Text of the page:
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Date:
April 27
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2:00 pm - 3:00 pm EDT
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CRRC

Iteration and Integration – How models guide observations in the NGEE Arctic project

Iteration and Integration - How models guide observations in the NGEE Arctic project

The Cold Regions Research Centre invites you to join us for the next event in our annual speaker series.

Iteration and Integration – How models guide observations in the NGEE Arctic project

Wednesday April 27, 2 PM Eastern, Via Zoom REGISTRATION REQUIRED

Supported by the Biological and Environmental Research program with the Department of Energy, the overarching goal of the long-term NGEE Arctic project is to advance our understanding of the rapidly changing terrestrial Arctic by combining boots-on-the-ground observations with the predictive power of Earth System models. Our interdisciplinary team spans four national laboratories and the University of Alaska Fairbanks, and we investigate processes at scales from microbe to landscape.

Iteration and Integration - How models guide observations in the NGEE Arctic project

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Speakers

Dr. Stan Wullschleger

Dr. Stan Wullschleger

Associate Laboratory Director for Biological and Environmental Systems Science as well as an Oak Ridge National Laboratory Corporate Fellow. He directs the Department of Energy’s Next-Generation Ecosystem Experiments Arctic project, a long-term endeavor that brings together 140 scientists from national laboratories and universities to advance Earth system models that predict how thawing permafrost in the Arctic impacts global climate systems. His research focuses on global change biology and plant ecology.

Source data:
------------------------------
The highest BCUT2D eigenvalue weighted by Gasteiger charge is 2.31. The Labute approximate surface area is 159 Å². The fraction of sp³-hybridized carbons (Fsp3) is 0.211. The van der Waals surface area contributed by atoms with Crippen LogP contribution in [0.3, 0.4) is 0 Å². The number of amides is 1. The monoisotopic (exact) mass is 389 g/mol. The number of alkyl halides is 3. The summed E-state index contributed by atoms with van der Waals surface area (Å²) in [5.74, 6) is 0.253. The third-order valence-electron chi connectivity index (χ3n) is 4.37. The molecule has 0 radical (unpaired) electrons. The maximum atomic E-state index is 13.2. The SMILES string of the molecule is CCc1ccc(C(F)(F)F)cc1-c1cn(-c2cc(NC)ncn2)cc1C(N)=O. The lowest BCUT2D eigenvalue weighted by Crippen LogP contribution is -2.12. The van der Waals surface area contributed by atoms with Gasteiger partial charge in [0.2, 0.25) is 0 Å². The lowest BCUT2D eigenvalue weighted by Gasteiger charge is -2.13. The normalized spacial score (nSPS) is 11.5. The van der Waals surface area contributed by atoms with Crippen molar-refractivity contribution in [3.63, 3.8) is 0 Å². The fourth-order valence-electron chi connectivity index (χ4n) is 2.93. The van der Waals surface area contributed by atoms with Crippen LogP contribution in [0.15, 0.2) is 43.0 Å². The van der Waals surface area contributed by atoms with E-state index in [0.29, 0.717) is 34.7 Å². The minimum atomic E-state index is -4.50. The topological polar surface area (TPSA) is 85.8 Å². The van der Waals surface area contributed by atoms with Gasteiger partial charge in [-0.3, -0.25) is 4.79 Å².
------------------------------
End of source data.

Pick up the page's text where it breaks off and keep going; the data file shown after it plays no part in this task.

Dr. Colleen Iversen

Dr. Colleen Iversen

Distinguished Staff Scientist in the Environmental Sciences Division at Oak Ridge National Laboratory and Group Leader of the Plant-Soil Interactions group. She uses a variety of field and laboratory techniques to understand and predict how ecosystems are shaped by environmental change. Her work takes her from upland forests to flooded peatlands to thawing Arctic tundra, chasing a better understanding of the secret lives of roots hidden beneath the soil surface.

Dr. Peter Thornton

Dr. Peter Thornton

Distinguished Staff Scientist in the Environmental Sciences Division at Oak Ridge National Laboratory and lead for the Earth Systems Science Section. He studies the interactions of land ecosystems with all other components of the Earth’s climate system, including biogeochemical and physical land-atmosphere feedbacks as well as interactions with human systems. His work includes model development, model evaluation, and model applications to discover emergent properties of ecosystems.